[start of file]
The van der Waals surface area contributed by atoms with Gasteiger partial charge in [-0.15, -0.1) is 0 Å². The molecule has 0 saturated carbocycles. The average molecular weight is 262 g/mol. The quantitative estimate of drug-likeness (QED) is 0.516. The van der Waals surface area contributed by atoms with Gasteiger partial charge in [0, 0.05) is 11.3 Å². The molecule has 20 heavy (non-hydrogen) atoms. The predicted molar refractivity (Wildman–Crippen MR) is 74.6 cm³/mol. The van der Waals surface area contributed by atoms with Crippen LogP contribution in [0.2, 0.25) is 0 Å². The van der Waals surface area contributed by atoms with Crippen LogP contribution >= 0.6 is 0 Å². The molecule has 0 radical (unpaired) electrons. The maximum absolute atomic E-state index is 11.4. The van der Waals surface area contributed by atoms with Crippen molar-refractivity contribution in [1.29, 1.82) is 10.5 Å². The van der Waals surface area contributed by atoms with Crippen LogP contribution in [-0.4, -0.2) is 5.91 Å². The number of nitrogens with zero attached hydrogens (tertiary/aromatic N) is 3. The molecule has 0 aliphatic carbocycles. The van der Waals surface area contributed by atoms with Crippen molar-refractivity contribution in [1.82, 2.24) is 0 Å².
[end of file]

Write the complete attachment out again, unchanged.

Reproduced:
The van der Waals surface area contributed by atoms with Gasteiger partial charge in [-0.15, -0.1) is 0 Å². The molecule has 0 saturated carbocycles. The average molecular weight is 262 g/mol. The quantitative estimate of drug-likeness (QED) is 0.516. The van der Waals surface area contributed by atoms with Gasteiger partial charge in [0, 0.05) is 11.3 Å². The molecule has 20 heavy (non-hydrogen) atoms. The predicted molar refractivity (Wildman–Crippen MR) is 74.6 cm³/mol. The van der Waals surface area contributed by atoms with Crippen LogP contribution in [0.2, 0.25) is 0 Å². The van der Waals surface area contributed by atoms with Crippen LogP contribution >= 0.6 is 0 Å². The molecule has 0 radical (unpaired) electrons. The maximum absolute atomic E-state index is 11.4. The van der Waals surface area contributed by atoms with Crippen molar-refractivity contribution in [1.29, 1.82) is 10.5 Å². The van der Waals surface area contributed by atoms with Crippen LogP contribution in [-0.4, -0.2) is 5.91 Å². The number of nitrogens with zero attached hydrogens (tertiary/aromatic N) is 3. The molecule has 0 aliphatic carbocycles. The van der Waals surface area contributed by atoms with Crippen molar-refractivity contribution in [1.82, 2.24) is 0 Å².